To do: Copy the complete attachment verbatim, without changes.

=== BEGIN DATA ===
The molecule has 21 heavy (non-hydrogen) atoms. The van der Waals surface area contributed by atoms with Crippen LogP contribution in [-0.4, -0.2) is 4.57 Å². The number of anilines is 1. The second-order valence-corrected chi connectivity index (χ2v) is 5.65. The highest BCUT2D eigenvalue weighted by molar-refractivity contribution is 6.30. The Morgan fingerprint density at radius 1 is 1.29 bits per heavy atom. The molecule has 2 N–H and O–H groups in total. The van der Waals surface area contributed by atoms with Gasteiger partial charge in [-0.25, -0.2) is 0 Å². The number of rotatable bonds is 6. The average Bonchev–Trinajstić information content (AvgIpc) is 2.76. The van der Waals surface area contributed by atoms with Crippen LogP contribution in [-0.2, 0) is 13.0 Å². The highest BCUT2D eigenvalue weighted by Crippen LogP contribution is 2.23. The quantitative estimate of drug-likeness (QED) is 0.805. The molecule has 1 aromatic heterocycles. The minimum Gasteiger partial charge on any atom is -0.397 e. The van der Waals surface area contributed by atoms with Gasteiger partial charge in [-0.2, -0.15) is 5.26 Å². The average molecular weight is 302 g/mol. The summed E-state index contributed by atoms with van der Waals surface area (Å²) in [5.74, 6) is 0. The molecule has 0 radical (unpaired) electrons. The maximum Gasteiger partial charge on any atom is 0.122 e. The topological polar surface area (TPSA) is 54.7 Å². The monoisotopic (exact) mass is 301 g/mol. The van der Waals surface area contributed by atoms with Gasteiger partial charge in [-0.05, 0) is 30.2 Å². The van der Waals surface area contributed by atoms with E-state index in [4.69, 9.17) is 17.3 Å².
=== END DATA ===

The molecule has 21 heavy (non-hydrogen) atoms. The van der Waals surface area contributed by atoms with Crippen LogP contribution in [-0.4, -0.2) is 4.57 Å². The number of anilines is 1. The second-order valence-corrected chi connectivity index (χ2v) is 5.65. The highest BCUT2D eigenvalue weighted by molar-refractivity contribution is 6.30. The Morgan fingerprint density at radius 1 is 1.29 bits per heavy atom. The molecule has 2 N–H and O–H groups in total. The van der Waals surface area contributed by atoms with Gasteiger partial charge in [-0.25, -0.2) is 0 Å². The number of rotatable bonds is 6. The average Bonchev–Trinajstić information content (AvgIpc) is 2.76. The van der Waals surface area contributed by atoms with Crippen LogP contribution in [-0.2, 0) is 13.0 Å². The highest BCUT2D eigenvalue weighted by Crippen LogP contribution is 2.23. The quantitative estimate of drug-likeness (QED) is 0.805. The molecule has 1 aromatic heterocycles. The minimum Gasteiger partial charge on any atom is -0.397 e. The van der Waals surface area contributed by atoms with Gasteiger partial charge in [-0.2, -0.15) is 5.26 Å². The average molecular weight is 302 g/mol. The summed E-state index contributed by atoms with van der Waals surface area (Å²) in [5.74, 6) is 0. The molecule has 0 radical (unpaired) electrons. The maximum Gasteiger partial charge on any atom is 0.122 e. The topological polar surface area (TPSA) is 54.7 Å². The monoisotopic (exact) mass is 301 g/mol. The van der Waals surface area contributed by atoms with Gasteiger partial charge in [-0.05, 0) is 30.2 Å². The van der Waals surface area contributed by atoms with E-state index in [4.69, 9.17) is 17.3 Å².